a) The contracting States recognize that every State must refrain from resorting to the use of weapons against civil aircraft in flight and that, in case of interception, the lives of persons on board and the safety of aircraft must not be endangered. This provision shall not be interpreted as modifying in any way the rights and obligations of States set forth in the Charter of the United Nations.

The second sentence recognises that Saudi Arabia would have every right under the UN Charter to defend it against armed attack — if, for example, the Qatar military decided to use a Qatar Airways plane for offensive military purposes. But although a civilian Qatar Airways plane would no doubt violate the principle of non-intervention if it intentionally entered Saudi airspace, thus giving rise to Qatari state responsibility (because Qatar owns Qatar airways), the mere fact of intentional entry would not remotely qualify as an armed attack — much less one that would justify the use of lethal force in self-defense.

The conclusion is no different under the jus in bello. A Qatar Airways plane would not become a legitimate target by flying over a Saudi “military area” — much less simply by entering Saudi airspace. Indeed, neither act would even be a use of force sufficient to create an international armed conflict between Qatar and Saudi Arabia. So IHL would not even apply.

We need to be clear about what the video represents. Quite simply, Saudi Arabia is threatening to engage in state terrorism — the use of violence to spread panic among Qatari civilians in order to persuade the Qatari government to supposedly stop supporting terrorist groups. (Something the Saudis know more than a little about.)

Saudi Arabia is a fundamentally lawless state. I’d like to think this horrific video could prove to be its Charlottesville moment, finally convincing the US and the UK that the Saudi government has no intention of complying with international law. But I’m not going to hold my breath. If routinely massacring civilians in Yemen isn’t enough, what’s casually threatening to blow up a civilian Qatari plane?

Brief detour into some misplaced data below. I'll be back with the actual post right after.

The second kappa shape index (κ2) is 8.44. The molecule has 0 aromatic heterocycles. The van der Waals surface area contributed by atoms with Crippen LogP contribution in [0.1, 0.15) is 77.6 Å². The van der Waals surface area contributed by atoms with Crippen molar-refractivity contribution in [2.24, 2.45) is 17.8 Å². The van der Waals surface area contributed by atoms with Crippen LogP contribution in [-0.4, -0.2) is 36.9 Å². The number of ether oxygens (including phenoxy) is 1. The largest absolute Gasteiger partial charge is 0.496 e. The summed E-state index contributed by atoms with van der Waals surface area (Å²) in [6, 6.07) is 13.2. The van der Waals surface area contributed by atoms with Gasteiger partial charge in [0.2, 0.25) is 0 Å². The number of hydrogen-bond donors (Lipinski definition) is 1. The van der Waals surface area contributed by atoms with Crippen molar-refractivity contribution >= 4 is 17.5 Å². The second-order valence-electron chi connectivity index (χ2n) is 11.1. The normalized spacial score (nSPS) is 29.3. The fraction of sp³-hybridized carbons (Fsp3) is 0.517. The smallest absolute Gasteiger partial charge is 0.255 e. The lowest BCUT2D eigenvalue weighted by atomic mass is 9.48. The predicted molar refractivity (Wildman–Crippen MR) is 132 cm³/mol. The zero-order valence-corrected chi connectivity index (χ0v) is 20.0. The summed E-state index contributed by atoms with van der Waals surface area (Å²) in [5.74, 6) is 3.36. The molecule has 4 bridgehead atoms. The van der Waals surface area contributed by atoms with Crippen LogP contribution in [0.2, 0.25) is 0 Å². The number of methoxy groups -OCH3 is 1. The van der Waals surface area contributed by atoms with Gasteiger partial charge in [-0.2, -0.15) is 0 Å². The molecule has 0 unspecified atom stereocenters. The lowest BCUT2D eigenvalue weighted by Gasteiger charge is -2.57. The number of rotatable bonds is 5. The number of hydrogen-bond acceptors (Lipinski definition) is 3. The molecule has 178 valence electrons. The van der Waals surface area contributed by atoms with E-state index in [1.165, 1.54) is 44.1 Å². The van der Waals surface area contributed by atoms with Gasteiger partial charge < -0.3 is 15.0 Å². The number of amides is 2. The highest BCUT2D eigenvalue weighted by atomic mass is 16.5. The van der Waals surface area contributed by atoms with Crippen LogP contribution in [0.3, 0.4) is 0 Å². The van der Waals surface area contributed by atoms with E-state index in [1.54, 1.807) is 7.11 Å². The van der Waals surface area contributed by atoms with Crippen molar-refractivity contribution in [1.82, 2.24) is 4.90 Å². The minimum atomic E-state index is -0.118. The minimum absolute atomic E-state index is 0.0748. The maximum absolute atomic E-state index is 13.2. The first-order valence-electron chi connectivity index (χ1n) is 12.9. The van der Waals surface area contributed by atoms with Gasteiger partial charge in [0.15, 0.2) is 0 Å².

This Is Why People Think the ICC Is Unfairly Targeting Africa

by Kevin Jon Heller

Snapshot of two days in the life of the ICC.

On Tuesday, the ICC issued a new arrest warrant in the Libya situation — for Mahmoud al-Werfalli, a commander in the so-called Libyan National Army (LNA), which defected from the Libyan army during the revolution and is currently vying for power with the UN-backed Government of National Accord (GNA). The arrest warrant represents a new phase in the ICC’s completely unsuccessful investigation in Libya, as it is the first to focus on events that happened after the revolution. There is no reason to believe, however, that the warrant for al-Werfalli will be any more successful than the ones for Gaddafi and al-Senussi: the LNA has already made clear they will not surrender him to the ICC, and the GNA has zero prospect at present of capturing him.

On Wednesday, Rodrigo Duterte, the President of the Philippines, instructed his police to shoot human-rights activists who are “obstructing justice” by investigating his war against (alleged) drug dealers. That war has involved at least 7,000 extrajudicial killings in the past 13 months and has featured Duterte openly admitting not only that he has ordered the extrajudicial kilings, but that he has personally committed themHuman-rights groups and even a Philippine senator have called for the ICC to open an investigation into the situation.

There seems to be little question that al-Werfalli is guilty of ordering and participating in more than two dozen summary executions of captured soldiers — remarkably, there is video to that effect. But al-Werfalli is one military commander among hundreds responsible for horrific crimes in Libya. Duterte, by contrast, is the President of one of the only states in Southeast Asia that has ratified the Rome Statute. Even if he never ended up in the ICC’s dock, a formal investigation of the situation that he has almost single-handedly created in the Philippines would do more to deter the commission of international crimes than 500 arrest warrants for thugs like al-Werfalli. Yet despite issuing a strong statement making clear that the Court has jurisdiction over the situation and could prosecute individuals responsible for international crimes, there is no indication that the OTP has seriously contemplated opening a formal investigation in the Philippines.